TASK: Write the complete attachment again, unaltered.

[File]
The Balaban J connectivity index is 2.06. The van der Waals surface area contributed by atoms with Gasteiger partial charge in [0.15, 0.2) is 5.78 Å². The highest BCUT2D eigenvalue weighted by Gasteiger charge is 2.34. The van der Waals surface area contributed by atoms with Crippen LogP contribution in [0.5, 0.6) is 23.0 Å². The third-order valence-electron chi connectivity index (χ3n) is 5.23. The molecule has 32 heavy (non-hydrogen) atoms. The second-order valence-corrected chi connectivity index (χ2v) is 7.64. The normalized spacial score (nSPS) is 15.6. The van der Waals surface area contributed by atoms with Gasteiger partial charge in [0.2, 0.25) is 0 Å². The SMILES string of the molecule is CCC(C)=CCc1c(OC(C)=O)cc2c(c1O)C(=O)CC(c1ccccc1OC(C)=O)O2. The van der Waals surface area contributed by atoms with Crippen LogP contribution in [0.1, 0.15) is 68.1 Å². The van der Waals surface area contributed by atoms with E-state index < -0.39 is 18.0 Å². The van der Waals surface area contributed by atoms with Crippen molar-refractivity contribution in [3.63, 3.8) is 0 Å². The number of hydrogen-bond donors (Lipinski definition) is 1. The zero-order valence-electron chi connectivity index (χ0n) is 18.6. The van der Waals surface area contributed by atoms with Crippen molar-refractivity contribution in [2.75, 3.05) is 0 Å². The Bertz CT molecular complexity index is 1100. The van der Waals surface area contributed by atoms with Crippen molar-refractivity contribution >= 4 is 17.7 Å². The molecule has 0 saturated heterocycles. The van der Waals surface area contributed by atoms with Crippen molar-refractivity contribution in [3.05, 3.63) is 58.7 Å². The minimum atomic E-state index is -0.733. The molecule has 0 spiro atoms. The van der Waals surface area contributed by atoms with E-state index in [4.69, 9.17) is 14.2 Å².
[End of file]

The Balaban J connectivity index is 2.06. The van der Waals surface area contributed by atoms with Gasteiger partial charge in [0.15, 0.2) is 5.78 Å². The highest BCUT2D eigenvalue weighted by Gasteiger charge is 2.34. The van der Waals surface area contributed by atoms with Crippen LogP contribution in [0.5, 0.6) is 23.0 Å². The third-order valence-electron chi connectivity index (χ3n) is 5.23. The molecule has 32 heavy (non-hydrogen) atoms. The second-order valence-corrected chi connectivity index (χ2v) is 7.64. The normalized spacial score (nSPS) is 15.6. The van der Waals surface area contributed by atoms with Gasteiger partial charge in [0.2, 0.25) is 0 Å². The SMILES string of the molecule is CCC(C)=CCc1c(OC(C)=O)cc2c(c1O)C(=O)CC(c1ccccc1OC(C)=O)O2. The van der Waals surface area contributed by atoms with Crippen LogP contribution in [0.1, 0.15) is 68.1 Å². The van der Waals surface area contributed by atoms with E-state index < -0.39 is 18.0 Å². The van der Waals surface area contributed by atoms with Crippen molar-refractivity contribution in [3.63, 3.8) is 0 Å². The number of hydrogen-bond donors (Lipinski definition) is 1. The zero-order valence-electron chi connectivity index (χ0n) is 18.6. The van der Waals surface area contributed by atoms with Crippen molar-refractivity contribution in [2.75, 3.05) is 0 Å². The Bertz CT molecular complexity index is 1100. The van der Waals surface area contributed by atoms with Crippen molar-refractivity contribution >= 4 is 17.7 Å². The molecule has 0 saturated heterocycles. The van der Waals surface area contributed by atoms with Crippen molar-refractivity contribution in [3.05, 3.63) is 58.7 Å². The minimum atomic E-state index is -0.733. The molecule has 0 spiro atoms. The van der Waals surface area contributed by atoms with E-state index in [4.69, 9.17) is 14.2 Å².